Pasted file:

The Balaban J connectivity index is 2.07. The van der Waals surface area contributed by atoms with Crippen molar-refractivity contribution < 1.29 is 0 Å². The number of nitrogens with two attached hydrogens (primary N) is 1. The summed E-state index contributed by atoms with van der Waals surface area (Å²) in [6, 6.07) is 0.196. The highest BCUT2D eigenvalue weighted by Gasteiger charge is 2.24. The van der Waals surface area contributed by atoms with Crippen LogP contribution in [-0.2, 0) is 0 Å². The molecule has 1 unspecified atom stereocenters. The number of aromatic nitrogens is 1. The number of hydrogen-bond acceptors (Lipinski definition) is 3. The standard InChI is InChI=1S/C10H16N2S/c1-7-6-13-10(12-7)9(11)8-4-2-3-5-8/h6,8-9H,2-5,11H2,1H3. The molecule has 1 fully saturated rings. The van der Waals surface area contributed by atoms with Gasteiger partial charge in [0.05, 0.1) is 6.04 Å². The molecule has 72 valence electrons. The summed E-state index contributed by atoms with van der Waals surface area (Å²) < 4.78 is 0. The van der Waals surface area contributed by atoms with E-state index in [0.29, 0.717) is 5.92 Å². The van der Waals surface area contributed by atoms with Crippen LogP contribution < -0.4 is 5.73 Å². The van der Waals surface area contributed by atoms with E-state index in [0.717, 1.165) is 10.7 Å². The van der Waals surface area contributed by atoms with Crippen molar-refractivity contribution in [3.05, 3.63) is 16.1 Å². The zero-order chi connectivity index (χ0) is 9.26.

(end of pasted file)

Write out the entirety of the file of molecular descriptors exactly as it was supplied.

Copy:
The Balaban J connectivity index is 2.07. The van der Waals surface area contributed by atoms with Crippen molar-refractivity contribution < 1.29 is 0 Å². The number of nitrogens with two attached hydrogens (primary N) is 1. The summed E-state index contributed by atoms with van der Waals surface area (Å²) in [6, 6.07) is 0.196. The highest BCUT2D eigenvalue weighted by Gasteiger charge is 2.24. The van der Waals surface area contributed by atoms with Crippen LogP contribution in [-0.2, 0) is 0 Å². The molecule has 1 unspecified atom stereocenters. The number of aromatic nitrogens is 1. The number of hydrogen-bond acceptors (Lipinski definition) is 3. The standard InChI is InChI=1S/C10H16N2S/c1-7-6-13-10(12-7)9(11)8-4-2-3-5-8/h6,8-9H,2-5,11H2,1H3. The molecule has 1 fully saturated rings. The van der Waals surface area contributed by atoms with Gasteiger partial charge in [0.05, 0.1) is 6.04 Å². The molecule has 72 valence electrons. The summed E-state index contributed by atoms with van der Waals surface area (Å²) < 4.78 is 0. The van der Waals surface area contributed by atoms with E-state index in [0.29, 0.717) is 5.92 Å². The van der Waals surface area contributed by atoms with Crippen LogP contribution < -0.4 is 5.73 Å². The van der Waals surface area contributed by atoms with E-state index in [0.717, 1.165) is 10.7 Å². The van der Waals surface area contributed by atoms with Crippen molar-refractivity contribution in [3.05, 3.63) is 16.1 Å². The zero-order chi connectivity index (χ0) is 9.26.